Early Antidepressant Resistance in Late-Onset Major Depressive Disorder: A Nationwide Population-Based Cohort Study


Background: The association of treatment resistance with physical and psychiatric comorbidities remains unclear in elderly patients with late-onset major depressive disorder (MDD).

Methods: Participants were selected from the Taiwan National Health Insurance Research Database. We included patients aged ≥ 65 years with first-episode MDD (ICD-9-CM codes: 296.2X and 296.3X) between January 1, 2001, and December 31, 2010. All participants were followed for 1 year to investigate the incidence of treatment resistance. Treatment-resistant depression (TRD) was defined as unresponsiveness to at least 2 antidepressants, and treatment-resistant tendency (TRT) was defined as unresponsiveness to the first antidepressant. Physical comorbidities were assessed with the Charlson Comorbidity Index (CCI).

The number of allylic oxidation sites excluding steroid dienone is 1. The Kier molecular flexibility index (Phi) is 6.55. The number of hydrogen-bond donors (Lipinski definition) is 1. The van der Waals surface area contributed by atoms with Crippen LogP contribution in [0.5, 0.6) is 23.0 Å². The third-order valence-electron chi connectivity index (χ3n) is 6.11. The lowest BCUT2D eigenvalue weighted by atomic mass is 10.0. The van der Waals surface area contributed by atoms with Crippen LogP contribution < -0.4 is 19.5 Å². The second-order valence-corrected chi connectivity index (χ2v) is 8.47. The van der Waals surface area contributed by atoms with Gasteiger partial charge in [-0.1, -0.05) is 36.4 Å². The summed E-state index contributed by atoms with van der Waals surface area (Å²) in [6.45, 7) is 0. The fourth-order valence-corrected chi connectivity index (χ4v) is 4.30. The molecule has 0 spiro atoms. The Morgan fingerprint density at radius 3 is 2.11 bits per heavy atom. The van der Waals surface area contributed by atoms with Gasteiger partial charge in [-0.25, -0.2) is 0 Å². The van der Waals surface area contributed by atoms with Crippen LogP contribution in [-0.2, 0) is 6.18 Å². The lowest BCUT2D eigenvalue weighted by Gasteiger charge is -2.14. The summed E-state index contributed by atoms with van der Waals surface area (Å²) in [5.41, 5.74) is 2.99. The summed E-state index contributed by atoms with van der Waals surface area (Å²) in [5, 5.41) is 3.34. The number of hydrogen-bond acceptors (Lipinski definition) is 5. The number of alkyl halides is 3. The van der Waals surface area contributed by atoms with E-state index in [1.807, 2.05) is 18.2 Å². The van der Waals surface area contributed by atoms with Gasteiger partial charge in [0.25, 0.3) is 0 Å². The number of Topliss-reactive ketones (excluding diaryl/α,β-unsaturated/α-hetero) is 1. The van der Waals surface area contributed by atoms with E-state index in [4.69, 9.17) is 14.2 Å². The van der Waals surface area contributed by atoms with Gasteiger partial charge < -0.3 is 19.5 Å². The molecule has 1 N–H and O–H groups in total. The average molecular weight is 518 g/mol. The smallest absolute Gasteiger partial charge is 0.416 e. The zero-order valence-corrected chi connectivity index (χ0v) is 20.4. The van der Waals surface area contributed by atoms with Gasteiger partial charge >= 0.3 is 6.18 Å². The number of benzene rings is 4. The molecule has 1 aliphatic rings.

Results: 27,189 patients with late-onset MDD were included, among whom 16.6% had the diagnosis of anxiety disorders, 1.5% had alcohol use disorders, and 1.6% had substance use disorder. For physical comorbidities, only 16.6% of patients had a CCI score of 0. During the first year of treatment, 22.1% of patients met TRT criteria, and 1.6% developed TRD. Anxiety disorders (odds ratio: 2.06; 95% confidence interval [CI], 1.67–2.53), substance use disorders (2.11; 95% CI, 1.26–3.53), and higher CCI scores (1.06; 95% CI, 1.01–1.10) were significantly associated with TRD, while anxiety disorders (1.44; 95% CI, 1.34–1.55) and higher CCI scores (1.06; 95% CI, 1.05–1.08) were significantly associated with TRT.

Conclusions: Approximately one-fourth of elderly patients responded poorly to the first antidepressant treatment during the first year of late-onset MDD. Psychiatric comorbidities were more associated with the risk of early TRT than were physical comorbidities.

Volume: 83

Quick Links: Depression (MDD) , Geriatric

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